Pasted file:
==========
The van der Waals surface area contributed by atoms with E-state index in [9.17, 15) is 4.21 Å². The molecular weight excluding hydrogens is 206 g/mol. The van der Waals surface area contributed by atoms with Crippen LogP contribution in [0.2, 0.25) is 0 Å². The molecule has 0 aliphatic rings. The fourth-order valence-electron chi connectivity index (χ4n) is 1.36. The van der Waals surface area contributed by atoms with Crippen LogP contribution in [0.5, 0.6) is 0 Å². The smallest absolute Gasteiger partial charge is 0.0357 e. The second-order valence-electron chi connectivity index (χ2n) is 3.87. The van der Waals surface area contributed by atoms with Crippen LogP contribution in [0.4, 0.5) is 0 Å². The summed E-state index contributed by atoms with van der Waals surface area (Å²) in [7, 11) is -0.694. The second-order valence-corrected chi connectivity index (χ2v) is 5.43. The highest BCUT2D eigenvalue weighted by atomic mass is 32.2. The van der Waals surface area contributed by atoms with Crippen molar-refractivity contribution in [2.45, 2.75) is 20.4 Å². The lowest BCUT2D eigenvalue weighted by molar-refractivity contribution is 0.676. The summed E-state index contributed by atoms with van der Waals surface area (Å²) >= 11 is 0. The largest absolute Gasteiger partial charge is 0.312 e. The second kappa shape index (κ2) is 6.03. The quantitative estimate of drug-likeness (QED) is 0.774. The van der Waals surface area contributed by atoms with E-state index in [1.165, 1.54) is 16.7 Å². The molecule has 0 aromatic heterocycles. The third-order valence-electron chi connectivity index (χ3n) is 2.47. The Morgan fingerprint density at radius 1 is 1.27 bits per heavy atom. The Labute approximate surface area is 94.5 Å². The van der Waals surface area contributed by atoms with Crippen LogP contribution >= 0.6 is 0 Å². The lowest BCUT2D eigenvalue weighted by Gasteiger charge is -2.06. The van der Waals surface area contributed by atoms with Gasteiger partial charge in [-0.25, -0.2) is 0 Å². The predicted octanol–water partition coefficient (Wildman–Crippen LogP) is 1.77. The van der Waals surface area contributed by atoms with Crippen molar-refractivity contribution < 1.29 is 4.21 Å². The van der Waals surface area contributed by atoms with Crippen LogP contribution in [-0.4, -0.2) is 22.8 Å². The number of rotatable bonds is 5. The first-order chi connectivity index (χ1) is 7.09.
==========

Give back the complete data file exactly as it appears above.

The van der Waals surface area contributed by atoms with E-state index in [9.17, 15) is 4.21 Å². The molecular weight excluding hydrogens is 206 g/mol. The van der Waals surface area contributed by atoms with Crippen LogP contribution in [0.2, 0.25) is 0 Å². The molecule has 0 aliphatic rings. The fourth-order valence-electron chi connectivity index (χ4n) is 1.36. The van der Waals surface area contributed by atoms with Crippen LogP contribution in [0.5, 0.6) is 0 Å². The smallest absolute Gasteiger partial charge is 0.0357 e. The second-order valence-electron chi connectivity index (χ2n) is 3.87. The van der Waals surface area contributed by atoms with Crippen LogP contribution in [0.4, 0.5) is 0 Å². The summed E-state index contributed by atoms with van der Waals surface area (Å²) in [7, 11) is -0.694. The second-order valence-corrected chi connectivity index (χ2v) is 5.43. The highest BCUT2D eigenvalue weighted by atomic mass is 32.2. The van der Waals surface area contributed by atoms with Crippen molar-refractivity contribution in [2.45, 2.75) is 20.4 Å². The lowest BCUT2D eigenvalue weighted by molar-refractivity contribution is 0.676. The summed E-state index contributed by atoms with van der Waals surface area (Å²) >= 11 is 0. The largest absolute Gasteiger partial charge is 0.312 e. The second kappa shape index (κ2) is 6.03. The quantitative estimate of drug-likeness (QED) is 0.774. The van der Waals surface area contributed by atoms with E-state index in [1.165, 1.54) is 16.7 Å². The molecule has 0 aromatic heterocycles. The third-order valence-electron chi connectivity index (χ3n) is 2.47. The Morgan fingerprint density at radius 1 is 1.27 bits per heavy atom. The Labute approximate surface area is 94.5 Å². The van der Waals surface area contributed by atoms with Crippen LogP contribution >= 0.6 is 0 Å². The lowest BCUT2D eigenvalue weighted by Gasteiger charge is -2.06. The van der Waals surface area contributed by atoms with Gasteiger partial charge in [-0.25, -0.2) is 0 Å². The predicted octanol–water partition coefficient (Wildman–Crippen LogP) is 1.77. The van der Waals surface area contributed by atoms with Crippen molar-refractivity contribution < 1.29 is 4.21 Å². The van der Waals surface area contributed by atoms with Crippen LogP contribution in [-0.4, -0.2) is 22.8 Å². The number of rotatable bonds is 5. The first-order chi connectivity index (χ1) is 7.09.